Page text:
THE pressure on primary producers to demonstrate their sustainable credentials is mounting – from government and consumers alike – but does it ‘pay’ for farming businesses to participate in voluntary sustainability accreditation programs?
Addressing this question in a recently-released report, ‘Does Accreditation Pay? Weighing up the value in sustainability accreditation’, agribusiness banking specialist Rabobank says capturing value in sustainability accreditation is not as easy as charging a higher price for the commodity, but that participation in some voluntary sustainability schemes is increasingly expected, as sustainable production practices become more mainstream.
The report says with consumers and government increasingly wanting verification that food and other agricultural commodities are produced without harming the environment, the number, variety and market coverage of voluntary sustainability standards within agriculture is growing, and more producers across a number of commodities are taking part.
While all commodity sectors are under increasing pressure, Rabobank commodity analyst Georgia Twomey said the sugar and cotton sectors, in particular, had a number of sector-specific standards at not only a local level, but also globally.
This was highlighted in a recent survey of 1000 Australian farmers, commissioned by Rabobank, that found sugar and cotton producers to have the highest level of engagement in sustainability accreditation programs.
“Across surveyed commodities, it was found that 42 per cent of Australian farmers are either accredited or considering accreditation in the next five years, but this rose to 68 per cent in the sugar industry and 49 per cent in cotton,” Ms Twomey said.
In the sugar industry, Ms Twomey said, the survey found compliance with industry and government regulation to be the main driver of growers’ uptake of voluntary sustainability standards while cotton was the only surveyed commodity sector to identify price premium as the most prominent motivation to get involved.
“For sugar and cotton, it is sector-based standards that now dominate their sustainable commodity space at both a local and global level,” she said.
“And this has driven an approach of connecting on-farm best management practice programs here in Australia – such as SmartCane in the sugar sector, which is linked to global sustainability certification via Bonsucro and MyBMP in cotton that is aligned with the Better Cotton Initiative (BCI) – with global sourcing standards in both sectors.”
Ms Twomey said while Australian agriculture exceeded minimum standards on a number of fronts addressed in these global standards, sustainability claims were also being increasingly employed by key competitors in export markets.
“Brazil has emerged as the leading supplier of accredited sugar and cotton, meaning Australian producers will face continued pressure to demonstrate progress on sustainability to maintain a competitive position in global markets,” she said.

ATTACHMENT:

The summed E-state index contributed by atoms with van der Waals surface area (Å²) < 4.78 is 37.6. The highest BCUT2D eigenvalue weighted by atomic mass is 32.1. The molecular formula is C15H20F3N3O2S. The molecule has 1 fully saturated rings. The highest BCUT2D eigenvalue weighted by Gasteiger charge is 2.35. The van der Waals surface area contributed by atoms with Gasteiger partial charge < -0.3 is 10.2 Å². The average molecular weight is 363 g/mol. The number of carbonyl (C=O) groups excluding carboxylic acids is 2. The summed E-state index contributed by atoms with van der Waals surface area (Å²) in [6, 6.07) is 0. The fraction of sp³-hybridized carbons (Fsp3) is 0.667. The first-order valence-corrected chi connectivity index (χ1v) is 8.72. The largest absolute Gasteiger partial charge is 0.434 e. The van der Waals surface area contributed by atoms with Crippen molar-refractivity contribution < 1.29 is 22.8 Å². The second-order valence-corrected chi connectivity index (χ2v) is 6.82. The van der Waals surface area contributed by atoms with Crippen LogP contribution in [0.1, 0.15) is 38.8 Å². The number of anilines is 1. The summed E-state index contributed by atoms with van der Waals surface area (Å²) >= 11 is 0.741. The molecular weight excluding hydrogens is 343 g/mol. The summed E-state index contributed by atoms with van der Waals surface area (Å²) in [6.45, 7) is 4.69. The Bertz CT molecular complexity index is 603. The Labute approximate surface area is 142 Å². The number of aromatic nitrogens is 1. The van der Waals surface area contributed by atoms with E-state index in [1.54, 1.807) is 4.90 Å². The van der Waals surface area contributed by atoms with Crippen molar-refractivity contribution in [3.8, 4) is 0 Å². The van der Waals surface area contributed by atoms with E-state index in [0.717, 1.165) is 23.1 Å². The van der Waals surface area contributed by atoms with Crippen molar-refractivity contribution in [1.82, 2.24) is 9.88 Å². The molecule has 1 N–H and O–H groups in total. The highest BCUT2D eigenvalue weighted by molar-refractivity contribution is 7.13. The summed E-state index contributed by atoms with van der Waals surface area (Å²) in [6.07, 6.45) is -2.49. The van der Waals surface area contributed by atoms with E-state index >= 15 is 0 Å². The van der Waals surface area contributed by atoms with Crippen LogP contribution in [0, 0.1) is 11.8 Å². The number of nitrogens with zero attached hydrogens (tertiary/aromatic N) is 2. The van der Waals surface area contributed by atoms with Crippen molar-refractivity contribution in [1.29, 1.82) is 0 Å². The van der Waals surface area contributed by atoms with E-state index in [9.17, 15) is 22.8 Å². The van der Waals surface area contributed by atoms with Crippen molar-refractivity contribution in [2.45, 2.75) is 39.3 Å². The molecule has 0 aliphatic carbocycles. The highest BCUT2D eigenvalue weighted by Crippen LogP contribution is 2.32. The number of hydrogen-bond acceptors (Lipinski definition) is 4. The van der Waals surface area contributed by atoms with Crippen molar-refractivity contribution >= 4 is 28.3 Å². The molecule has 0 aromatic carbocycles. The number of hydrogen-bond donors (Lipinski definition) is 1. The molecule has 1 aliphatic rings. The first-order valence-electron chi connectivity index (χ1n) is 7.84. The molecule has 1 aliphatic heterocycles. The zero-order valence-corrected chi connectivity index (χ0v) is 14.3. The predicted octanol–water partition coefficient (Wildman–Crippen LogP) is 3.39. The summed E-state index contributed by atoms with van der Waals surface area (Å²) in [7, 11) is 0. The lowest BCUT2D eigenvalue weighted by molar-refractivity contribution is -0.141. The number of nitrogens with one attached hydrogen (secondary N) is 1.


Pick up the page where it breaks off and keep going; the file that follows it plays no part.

“That being said, consumers are not always willing to pay for sustainable-certified products and as such, there is currently more certified production than what is being consumed. This gap is likely to remain for some time yet, with 70 per cent of certified cotton still expected to be sold as conventional cotton in 2020.”
Ms Twomey said this was one factor that made it difficult for producers to achieve a substantial price premium for sustainable-certified products.
Another consideration is many of the voluntary sustainability schemes have been developed with the goal of making sustainable mainstream.
“This is important to note, as it indicates the intent to raise the baseline expectations of how commodities are produced and processed en masse versus a point of differentiation within the market and subsequently charging more for it,” she said.
Ms Twomey said one of the key factors to improve demand would be harnessing technological advances, such as blockchain, to make it easier for retailers and consumers to track not only provenance but sustainability practices more closely along the supply chain.
“Along with a more transparent supply chain, new technologies should present producers with improved platforms to benchmark, manage and access their data to keep up with reporting requirements and hopefully reduce the burden of achieving accreditation,” she said.
Ms Twomey said with significant challenges involved in realising premiums for sustainability schemes, it is important for farm businesses to identify the costs of accreditation (as this will vary considerably) and see what level of investment would be required to achieve certification.
“The more knowledge producers are armed with, the more likely they will be able to assess if accreditation stacks up for their business, and even if it doesn’t now, this could change in the future as it is not an issue that will be going away,” she said.
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